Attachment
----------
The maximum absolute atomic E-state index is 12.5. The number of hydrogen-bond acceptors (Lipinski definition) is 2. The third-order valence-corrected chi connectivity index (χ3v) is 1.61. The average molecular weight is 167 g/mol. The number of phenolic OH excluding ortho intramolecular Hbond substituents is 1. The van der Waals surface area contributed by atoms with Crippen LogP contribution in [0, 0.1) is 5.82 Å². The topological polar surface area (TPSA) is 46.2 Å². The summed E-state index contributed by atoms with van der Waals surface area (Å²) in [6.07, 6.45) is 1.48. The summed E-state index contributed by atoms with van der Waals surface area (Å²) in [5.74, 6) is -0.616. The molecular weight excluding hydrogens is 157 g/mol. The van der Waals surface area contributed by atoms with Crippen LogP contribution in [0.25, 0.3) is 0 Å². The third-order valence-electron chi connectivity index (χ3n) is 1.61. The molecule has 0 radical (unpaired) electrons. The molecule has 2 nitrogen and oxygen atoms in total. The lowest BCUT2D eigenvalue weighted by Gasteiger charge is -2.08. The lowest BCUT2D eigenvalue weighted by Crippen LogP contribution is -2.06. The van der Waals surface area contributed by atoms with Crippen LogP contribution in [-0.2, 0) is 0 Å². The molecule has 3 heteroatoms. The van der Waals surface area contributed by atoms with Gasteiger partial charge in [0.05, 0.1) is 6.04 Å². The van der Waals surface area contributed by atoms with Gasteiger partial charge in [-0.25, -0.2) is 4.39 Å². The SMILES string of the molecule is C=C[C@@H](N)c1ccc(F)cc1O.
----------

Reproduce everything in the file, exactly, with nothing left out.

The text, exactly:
The maximum absolute atomic E-state index is 12.5. The number of hydrogen-bond acceptors (Lipinski definition) is 2. The third-order valence-corrected chi connectivity index (χ3v) is 1.61. The average molecular weight is 167 g/mol. The number of phenolic OH excluding ortho intramolecular Hbond substituents is 1. The van der Waals surface area contributed by atoms with Crippen LogP contribution in [0, 0.1) is 5.82 Å². The topological polar surface area (TPSA) is 46.2 Å². The summed E-state index contributed by atoms with van der Waals surface area (Å²) in [6.07, 6.45) is 1.48. The summed E-state index contributed by atoms with van der Waals surface area (Å²) in [5.74, 6) is -0.616. The molecular weight excluding hydrogens is 157 g/mol. The van der Waals surface area contributed by atoms with Crippen LogP contribution in [0.25, 0.3) is 0 Å². The third-order valence-electron chi connectivity index (χ3n) is 1.61. The molecule has 0 radical (unpaired) electrons. The molecule has 2 nitrogen and oxygen atoms in total. The lowest BCUT2D eigenvalue weighted by Gasteiger charge is -2.08. The lowest BCUT2D eigenvalue weighted by Crippen LogP contribution is -2.06. The van der Waals surface area contributed by atoms with Crippen LogP contribution in [-0.2, 0) is 0 Å². The molecule has 3 heteroatoms. The van der Waals surface area contributed by atoms with Gasteiger partial charge in [0.05, 0.1) is 6.04 Å². The van der Waals surface area contributed by atoms with Gasteiger partial charge in [-0.25, -0.2) is 4.39 Å². The SMILES string of the molecule is C=C[C@@H](N)c1ccc(F)cc1O.